According to another line of thought, narcissists' explicit self-views are not uniformly positive; rather, narcissism is associated with positive self-views in agentic domains (e.g., status, intelligence), but not in communal domains (e.g., kindness, morality). Evidence for this idea comes from both explicit trait ratings, which show an association between narcissism and positive self-views only on agentic traits (Campbell, Rudich, & Sedikides, 2002), and from analyses showing that narcissism is particularly strongly associated with self-esteem measures that capture dominance (Brown & Zeigler-Hill, 2004). Bradlee and Emmons (1992) and Paulhus and Williams (2002) have also reported personality data supporting this distinction.

©Campbell, W. Keith, Bosson, Jennifer K., Goheen, Thomas W., Lakey, Chad E. & Kernis, Michael H.
Fig. 1. Correlations between narcissism (the Narcissistic Personality Inventory; Raskin & Terry, 1988) and measures of explicit and implicit self-esteem, agency, and communion in Studies 1 and 2. Asterisks indicate correlations significantly different from zero, *p < .05, prep > .875. IAT = Implicit Association Test; RSES = Rosenberg's (1965) self-esteem scale.


Music speeds recovery from stroke

A daily dose of one's favourite pop melodies, classical music or jazz can speed recovery from debilitating strokes, according to a study published Wednesday.

When stroke patients in Finland listened to music for a couple of hours each day, verbal memory and attention span improved significantly compared to patients who received no musical stimulation, or who listened only to stories read aloud,the study reported.


US: Hospital 'Code Blue' Deadlier at Night

Chicago, Illinois - Many hospitals call it "code blue," a signal given over the intercom when a patient's heart has stopped. When code blue works well, a team speeds to the bedside and revives the patient. The graveyard shift is the worst time to call code blue, a new study finds. Patients who go into cardiac arrest while in the hospital are more likely to die if it happens after 11 p.m., when staffing may be lower or patients watched less closely.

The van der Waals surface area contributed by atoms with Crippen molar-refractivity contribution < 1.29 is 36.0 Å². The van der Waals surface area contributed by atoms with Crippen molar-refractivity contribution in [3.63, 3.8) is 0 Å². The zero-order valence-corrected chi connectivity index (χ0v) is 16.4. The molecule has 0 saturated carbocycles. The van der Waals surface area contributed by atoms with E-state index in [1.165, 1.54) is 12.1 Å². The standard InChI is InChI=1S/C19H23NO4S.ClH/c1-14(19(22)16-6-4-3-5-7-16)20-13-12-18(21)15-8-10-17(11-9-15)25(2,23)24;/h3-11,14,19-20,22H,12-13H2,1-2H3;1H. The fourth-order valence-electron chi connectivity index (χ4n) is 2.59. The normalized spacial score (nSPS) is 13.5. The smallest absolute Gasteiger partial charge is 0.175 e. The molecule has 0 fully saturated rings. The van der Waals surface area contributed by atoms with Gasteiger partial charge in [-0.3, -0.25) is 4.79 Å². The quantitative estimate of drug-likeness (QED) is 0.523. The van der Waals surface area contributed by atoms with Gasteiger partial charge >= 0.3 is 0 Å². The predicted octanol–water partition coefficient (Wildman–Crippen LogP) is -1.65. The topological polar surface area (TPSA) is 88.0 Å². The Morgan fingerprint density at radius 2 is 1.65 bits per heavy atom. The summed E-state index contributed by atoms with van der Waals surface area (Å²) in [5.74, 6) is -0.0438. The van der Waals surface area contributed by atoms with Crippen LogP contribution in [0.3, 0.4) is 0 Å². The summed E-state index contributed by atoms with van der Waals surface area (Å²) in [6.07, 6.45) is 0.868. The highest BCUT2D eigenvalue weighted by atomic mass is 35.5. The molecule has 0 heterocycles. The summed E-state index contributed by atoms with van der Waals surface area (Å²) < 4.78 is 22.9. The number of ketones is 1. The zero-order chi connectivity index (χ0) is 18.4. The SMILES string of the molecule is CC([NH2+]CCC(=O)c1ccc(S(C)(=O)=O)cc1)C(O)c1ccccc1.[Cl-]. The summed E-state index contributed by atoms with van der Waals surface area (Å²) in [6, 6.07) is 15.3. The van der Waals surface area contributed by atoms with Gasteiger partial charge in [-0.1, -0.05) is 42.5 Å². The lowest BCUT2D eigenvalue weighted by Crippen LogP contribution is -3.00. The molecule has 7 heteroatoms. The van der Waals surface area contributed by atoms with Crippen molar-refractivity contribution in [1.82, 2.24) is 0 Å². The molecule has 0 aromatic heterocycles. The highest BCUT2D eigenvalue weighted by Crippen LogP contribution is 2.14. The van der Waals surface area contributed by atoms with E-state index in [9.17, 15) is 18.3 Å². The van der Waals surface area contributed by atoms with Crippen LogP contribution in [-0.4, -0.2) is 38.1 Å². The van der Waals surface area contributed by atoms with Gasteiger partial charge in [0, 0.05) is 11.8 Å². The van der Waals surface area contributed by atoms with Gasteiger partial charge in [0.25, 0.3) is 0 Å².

Many Pharmacy Lawsuits Settled Quietly

Chanda Givens wanted to ensure the health of her unborn child when she became pregnant last February. Her doctor prescribed a prenatal vitamin, Materna. But instead, a Walgreens store in suburban St. Louis gave her Matulane, a chemotherapy drug that interferes with cell growth.

According to the federal lawsuit she later filed against Walgreens, Givens, then 29, suffered weeks of "nausea, vomiting, neurologic symptoms -- dizziness, lightheadedness, chills and shortness of breath." A medical exam showed her fetus was not developing normally. She miscarried in early April.

She said the loss of her baby was a direct result of Walgreens' giving her the wrong drug, and she and her husband, Courtenay, sought actual and punitive damages in excess of $75,000. Her attorneys contended Walgreens failed her on multiple levels in terms of supervising its personnel and verifying the prescription with her doctor.

Was Walgreens really to blame? What caused the error? There is no way to know: The case was settled out of court a few weeks after the lawsuit was filed. Givens, her husband and her attorneys now cannot talk about it publicly because they signed a confidentiality agreement.